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I want to write a class with similar funcionality as the .NET ManagementPath class. On MSDN is a set of articles which handles the format of object paths. However, I don't understand it yet with all special cases

  • String comparisons that deal with object paths are always case-insensitive. ==> does this also apply to the values of keys when querying for object instances?

  • Hexadecimal constants for integers. ==> where can they occur? in values of keys only?

  • Boolean constants for classes with keys that take Boolean values. ==> what are the constants? true / false? 0 / 1?

  • An assumed local server with a partial namespace path. Thus, specifying the root and default namespace implies the root and default namespace on the local server. ==> does this only mean that if I don't specify a server, that then "." is used as server?

  • No white space either within an element or between elements. ==> why does the original .NET implementation allow spaces in server names then?

  • Embedded quotation marks in object paths are allowed but must delimit the quotation mark with escape characters, as in a C or C++ application. ==> ???

  • Only decimal values are recognized as numeric portions of keys. ==> ???

  • Everything on this page: http://msdn.microsoft.com/en-us/library/aa389223(v=VS.85).aspx ==> ?

Well, the basic paths that I think are valid look like

\\Server\Namespace
        \Namespace
\\Server\Namespace:Class
        \Namespace:Class
                   Class
\\Server\Namespace:Class.KeyName=KeyValue
        \Namespace:Class.KeyName=KeyValue
                   Class.KeyName=KeyValue
\\Server\Namespace:Class=KeyValue
        \Namespace:Class=KeyValue
                   Class=KeyValue
\\Server\Namespace:Class.FirstKey=FirstValue,SecondKey=SecondValue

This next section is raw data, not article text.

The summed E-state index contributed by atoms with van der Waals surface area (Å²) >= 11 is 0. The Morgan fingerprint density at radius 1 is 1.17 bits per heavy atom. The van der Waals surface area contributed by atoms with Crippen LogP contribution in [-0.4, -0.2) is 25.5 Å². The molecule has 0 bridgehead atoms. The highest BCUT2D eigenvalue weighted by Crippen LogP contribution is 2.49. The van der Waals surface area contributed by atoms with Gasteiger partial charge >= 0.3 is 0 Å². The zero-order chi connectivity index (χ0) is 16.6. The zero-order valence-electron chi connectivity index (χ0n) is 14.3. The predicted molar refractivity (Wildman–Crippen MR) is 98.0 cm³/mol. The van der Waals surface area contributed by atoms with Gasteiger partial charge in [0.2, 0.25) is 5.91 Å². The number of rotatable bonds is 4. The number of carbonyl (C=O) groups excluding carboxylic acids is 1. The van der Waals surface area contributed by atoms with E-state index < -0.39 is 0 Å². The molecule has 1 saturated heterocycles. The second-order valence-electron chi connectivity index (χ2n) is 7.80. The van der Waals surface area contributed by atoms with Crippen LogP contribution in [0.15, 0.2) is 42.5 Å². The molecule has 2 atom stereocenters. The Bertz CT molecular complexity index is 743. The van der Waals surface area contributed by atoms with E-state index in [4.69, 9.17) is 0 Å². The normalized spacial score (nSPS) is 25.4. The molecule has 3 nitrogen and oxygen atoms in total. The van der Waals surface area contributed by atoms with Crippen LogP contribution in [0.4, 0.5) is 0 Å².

\Namespace:Class.FirstKey=FirstValue,SecondKey=SecondValue
                   Class.FirstKey=FirstValue,SecondKey=SecondValue
\\Server\Namespace:Class=@
        \Namespace:Class=@
                   Class=@
as well as all combinations were the \\ is replaced by a // and/or the 
\ between server and namespace is replaced by /

Have I forgotten anything here?

This is what can be extracted from MSDN. However, how may the individual tokens look like? This is what I think it may be:

KeyValue = "string"      <-- string
           1             <-- numeric
           0x1           <-- hex
           ??????????    <-- about the "decimal value" thing and 
                             "embedded quitation mark" thing. 
                             Also, what about whitespaces? 
                             do they have to be abreviated by %20?

KeyName / Class / Server
         = string without : or / or \ inside and maybe only [a-z0-9_] ? 

Namespace 
         = string without : or / inside and maybe only [a-z0-9_\]
        (.NET implementation also buggy here. accepts forward slashes regardless of 
          "You cannot use forward slashes within namespace names." on MSDN)
            Also, are they allowed to start with \ and end with a : ?

It would be very helpful if for each token a regular expression could be given of how it looks like.

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Are you wanting us to read MSDN for you, write your code for you, or both? What's wrong with the .NET ManagementPath class? –  gordonml Oct 9 '11 at 17:38
1  
I want to write a class similar to ManagementPath in an environment where I don't have the original class available. Therefore, I need to understand what the exact spec for WMI object paths is. And as I've said, the ManagementPath class is buggy at several points and accepts input which is definitely not correct. Also, as you may notice, MSDN was already read and important info extracted to the question. –  Etan Oct 10 '11 at 9:03

1 Answer 1

Probably you can get useful information seeing the source code of the class.

If you want to test a string to be a match or not of a regex, you can use a tester.

good luck.

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1  
probably not the detailed answer he was hoping for but valuable pointers to get there on his own, though I'd really appreciate a followup from someone with a detailed answer. –  mtijn Oct 14 '11 at 10:10
    
thanks you! @mtijn –  robermorales Oct 14 '11 at 10:26

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